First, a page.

On 8 September 2017, the European Council published its first revisions (“Revised Draft”) to the draft EU ePrivacy Regulation (version COM(2017) 10 of 10 January 2017, “ePrivacy Regulation”). The Revised Draft is based on the discussions held in previous meetings of the European Union’s Working Party for Telecommunications and Information Society (“WP TELE”), and on comments provided by delegations.

The Revised Draft

The Revised Draft aims for clarifications compared with the previous draft by the European Commission, and outlines issues to be discussed in further WP TELE meetings. The Revised Draft does not make changes to the general scope addressed by the ePrivacy Regulation. It tries, however, to be clearer about the territorial scope of applicability of the ePrivacy Regulation, and also about excluding legal entities from the definition of data subjects. Even in the form of the Revised Draft, the ePrivacy Regulation seems like an “elephant” that hampers innovation in Europe.

In terms of tracking technologies and commercial communications, the proposed amendments include, inter alia, the following elements:

Tracking Technologies

As under the ePrivacy Regulation, use of cookies and other tracking tools is only permitted if either such use is necessary to provide the service requested by the user, or if the user has consented. The Revised Draft upholds the idea that users can consent via browser settings (Article 4a (2) of the Revised Draft). It clarifies that users may be asked to consent upon installation or first usage of the software (Article 10 (2) of the Revised Draft). As a key change to the first draft of the ePrivacy Regulation, the Revised Draft requires organizations to provide in a clear manner “easy ways” for users to change their consent preferences at any time (Article 10 (2a) of the Revised Draft). The Revised Draft does not provide further clarity on the permissions to further use the tracked data, e.g., for marketing or analytics purposes. Likely, therefore, a second “GDPR-consent” will be required to permit such use. Asking users for two consents is far away from practical life.

The ePrivacy Regulation already included the obligation to remind users of their possibility to withdraw the consent. However, the Revised Draft extends the time period for the reminder from six to 12 months (Article 4a (3) of the Revised Draft).

Marketing Communications

Regarding direct marketing communications (e.g., email or push notification marketing), the Revised Draft does not suggest substantial changes to the ePrivacy Regulation. The general consent requirement remains unaffected – for B2C and also for B2B communications.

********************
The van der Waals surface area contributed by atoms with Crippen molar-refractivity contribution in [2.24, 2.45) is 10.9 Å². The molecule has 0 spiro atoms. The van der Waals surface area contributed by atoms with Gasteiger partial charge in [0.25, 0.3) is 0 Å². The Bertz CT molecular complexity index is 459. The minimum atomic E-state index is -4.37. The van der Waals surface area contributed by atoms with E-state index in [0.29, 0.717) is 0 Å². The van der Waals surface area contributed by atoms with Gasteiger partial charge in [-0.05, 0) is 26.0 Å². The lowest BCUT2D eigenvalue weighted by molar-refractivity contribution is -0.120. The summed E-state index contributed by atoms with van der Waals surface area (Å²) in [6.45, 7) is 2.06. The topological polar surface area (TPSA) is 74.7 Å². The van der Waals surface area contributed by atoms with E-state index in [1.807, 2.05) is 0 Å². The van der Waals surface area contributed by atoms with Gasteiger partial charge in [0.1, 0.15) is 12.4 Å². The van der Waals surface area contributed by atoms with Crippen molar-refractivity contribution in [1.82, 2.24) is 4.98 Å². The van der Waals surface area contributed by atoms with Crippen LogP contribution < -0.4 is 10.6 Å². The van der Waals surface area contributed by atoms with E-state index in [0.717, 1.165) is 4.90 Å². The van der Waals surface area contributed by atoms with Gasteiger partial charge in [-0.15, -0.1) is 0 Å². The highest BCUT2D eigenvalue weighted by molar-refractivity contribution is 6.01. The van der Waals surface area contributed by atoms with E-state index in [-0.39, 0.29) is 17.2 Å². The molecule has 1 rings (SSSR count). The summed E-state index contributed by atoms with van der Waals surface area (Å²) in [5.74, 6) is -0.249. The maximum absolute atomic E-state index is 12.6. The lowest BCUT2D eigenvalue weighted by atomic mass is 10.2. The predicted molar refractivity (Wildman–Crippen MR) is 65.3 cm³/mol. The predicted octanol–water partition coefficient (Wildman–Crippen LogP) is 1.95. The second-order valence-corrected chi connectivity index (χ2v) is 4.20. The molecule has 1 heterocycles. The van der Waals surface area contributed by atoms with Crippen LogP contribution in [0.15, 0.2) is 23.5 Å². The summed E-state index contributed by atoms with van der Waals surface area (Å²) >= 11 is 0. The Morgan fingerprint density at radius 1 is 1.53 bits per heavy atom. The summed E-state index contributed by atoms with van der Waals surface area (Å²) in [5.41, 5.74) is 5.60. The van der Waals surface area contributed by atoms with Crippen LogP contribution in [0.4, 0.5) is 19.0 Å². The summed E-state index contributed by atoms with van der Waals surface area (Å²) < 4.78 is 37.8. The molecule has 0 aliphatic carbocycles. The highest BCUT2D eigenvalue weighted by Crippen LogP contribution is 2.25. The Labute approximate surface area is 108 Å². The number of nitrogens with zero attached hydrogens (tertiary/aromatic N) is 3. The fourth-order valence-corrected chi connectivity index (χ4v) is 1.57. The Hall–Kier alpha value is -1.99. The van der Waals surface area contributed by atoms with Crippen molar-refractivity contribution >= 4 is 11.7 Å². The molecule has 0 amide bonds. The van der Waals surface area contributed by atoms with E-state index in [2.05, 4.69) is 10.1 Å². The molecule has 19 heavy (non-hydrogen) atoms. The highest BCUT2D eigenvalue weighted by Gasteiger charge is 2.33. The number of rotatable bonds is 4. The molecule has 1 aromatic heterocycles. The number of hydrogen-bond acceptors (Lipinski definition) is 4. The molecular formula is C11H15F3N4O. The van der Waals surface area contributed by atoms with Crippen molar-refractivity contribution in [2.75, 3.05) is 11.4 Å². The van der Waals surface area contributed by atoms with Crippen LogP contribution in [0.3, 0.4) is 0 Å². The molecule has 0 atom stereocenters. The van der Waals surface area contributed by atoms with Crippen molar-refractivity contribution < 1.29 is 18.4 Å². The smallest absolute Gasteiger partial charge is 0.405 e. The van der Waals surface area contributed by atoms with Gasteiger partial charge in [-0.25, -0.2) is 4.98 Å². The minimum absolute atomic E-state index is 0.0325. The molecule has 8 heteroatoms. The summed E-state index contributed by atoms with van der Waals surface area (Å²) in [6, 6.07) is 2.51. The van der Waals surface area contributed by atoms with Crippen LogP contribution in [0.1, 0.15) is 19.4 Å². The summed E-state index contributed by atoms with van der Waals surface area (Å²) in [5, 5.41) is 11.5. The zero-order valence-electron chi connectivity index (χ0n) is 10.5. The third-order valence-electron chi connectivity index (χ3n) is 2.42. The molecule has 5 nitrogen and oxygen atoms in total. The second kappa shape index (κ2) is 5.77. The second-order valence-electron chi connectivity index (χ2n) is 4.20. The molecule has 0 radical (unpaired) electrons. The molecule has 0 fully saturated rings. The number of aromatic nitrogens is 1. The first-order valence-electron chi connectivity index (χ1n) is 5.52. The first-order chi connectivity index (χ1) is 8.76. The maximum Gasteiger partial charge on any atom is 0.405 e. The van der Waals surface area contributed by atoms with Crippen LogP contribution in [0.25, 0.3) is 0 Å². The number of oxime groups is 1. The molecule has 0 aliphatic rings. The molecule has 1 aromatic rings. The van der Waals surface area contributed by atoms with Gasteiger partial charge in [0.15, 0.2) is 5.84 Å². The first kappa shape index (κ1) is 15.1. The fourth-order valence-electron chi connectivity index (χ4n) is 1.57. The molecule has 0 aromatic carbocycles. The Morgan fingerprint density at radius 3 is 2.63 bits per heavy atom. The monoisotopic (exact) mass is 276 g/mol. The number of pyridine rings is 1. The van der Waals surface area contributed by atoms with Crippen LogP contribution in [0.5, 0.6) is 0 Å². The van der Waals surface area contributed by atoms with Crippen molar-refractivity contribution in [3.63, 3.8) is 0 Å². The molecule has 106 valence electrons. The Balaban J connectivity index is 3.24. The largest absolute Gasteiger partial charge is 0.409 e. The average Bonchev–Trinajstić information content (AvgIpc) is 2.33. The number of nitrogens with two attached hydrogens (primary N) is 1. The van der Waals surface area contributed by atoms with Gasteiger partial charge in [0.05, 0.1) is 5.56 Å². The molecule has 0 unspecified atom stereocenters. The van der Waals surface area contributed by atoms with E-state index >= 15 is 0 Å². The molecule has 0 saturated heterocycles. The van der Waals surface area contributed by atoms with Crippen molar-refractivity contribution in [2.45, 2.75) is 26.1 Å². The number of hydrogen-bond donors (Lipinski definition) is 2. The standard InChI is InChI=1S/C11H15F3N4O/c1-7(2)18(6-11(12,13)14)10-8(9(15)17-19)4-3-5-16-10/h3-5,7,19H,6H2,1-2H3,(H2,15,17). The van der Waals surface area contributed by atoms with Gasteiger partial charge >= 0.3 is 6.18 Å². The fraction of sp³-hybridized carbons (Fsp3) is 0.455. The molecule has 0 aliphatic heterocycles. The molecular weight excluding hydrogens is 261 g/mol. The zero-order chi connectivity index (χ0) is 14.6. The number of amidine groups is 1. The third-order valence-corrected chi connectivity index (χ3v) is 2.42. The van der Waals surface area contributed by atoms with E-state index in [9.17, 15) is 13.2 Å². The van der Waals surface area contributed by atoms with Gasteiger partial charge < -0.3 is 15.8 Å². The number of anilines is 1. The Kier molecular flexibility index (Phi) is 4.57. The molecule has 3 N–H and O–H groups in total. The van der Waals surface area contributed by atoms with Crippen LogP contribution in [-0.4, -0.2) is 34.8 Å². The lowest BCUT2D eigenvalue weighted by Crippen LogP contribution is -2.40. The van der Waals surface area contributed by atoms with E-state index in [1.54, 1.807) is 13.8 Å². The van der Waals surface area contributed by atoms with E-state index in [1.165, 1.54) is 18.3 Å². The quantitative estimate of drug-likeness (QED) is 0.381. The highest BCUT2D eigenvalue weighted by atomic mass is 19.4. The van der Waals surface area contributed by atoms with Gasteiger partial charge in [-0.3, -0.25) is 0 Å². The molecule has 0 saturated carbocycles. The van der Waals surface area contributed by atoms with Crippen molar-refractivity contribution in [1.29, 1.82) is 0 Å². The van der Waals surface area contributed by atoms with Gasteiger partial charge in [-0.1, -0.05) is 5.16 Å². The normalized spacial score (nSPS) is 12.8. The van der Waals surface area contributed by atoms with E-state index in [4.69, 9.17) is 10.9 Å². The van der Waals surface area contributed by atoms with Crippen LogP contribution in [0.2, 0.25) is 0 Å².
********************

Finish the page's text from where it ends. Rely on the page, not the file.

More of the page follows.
The Revised Draft clarifies that the scope of the direct marketing provision should cover all kinds of direct marketing messages. Therefore, the wording of the provision now includes any direct marketing communications that are sent or presented to end-users, including push messages and similar technologies (Article 16 of the Revised Draft).

Class Actions

The Revised Draft has also introduced a new possibility of class actions for end-users who are natural persons. This shall ensure consistency with the GDPR (Article 21 (1a) of the Revised Draft).

Next Steps

The European Council pointed out that the Revised Draft is only a first draft, focussing on the main part of the regulation, and will be followed by an examination of the recitals at a later date. An important topic still to be further explored is, e.g., the “lex specialis” relation of the ePrivacy Regulation to the General Data Protection Regulation (“GDPR”). Additional WP TELE meetings are being held until 25 September 2017. The next step will then be the release of a draft proposal of the European Parliament. Afterwards, the European Commission, the European Council and the European Parliament will debate all proposals in trilogue discussions.


The ePrivacy Regulation is still not sufficiently innovation-friendly and certainly in some passages too far away from real life (e.g., tracking consent or B2B commercial mailings). As there are still many steps to take, it is unlikely that the ePrivacy Regulation will enter into force by the ambitious deadline of 25 May 2018, in tandem with the GDPR. We expect a final text by the end of this year at the earliest, followed by a 12-month grace period for organizations to get ready.

The final version of the ePrivacy Regulation will affect similar processing activities as the GDPR which will enter into force by 25 May 2018. Organizations must have in mind the upcoming ePrivacy Regulation when getting ready for GDPR. However, very likely, organizations will have to go through a second wave of getting ready for EU-privacy rules once the final text of the ePrivacy Regulation is available.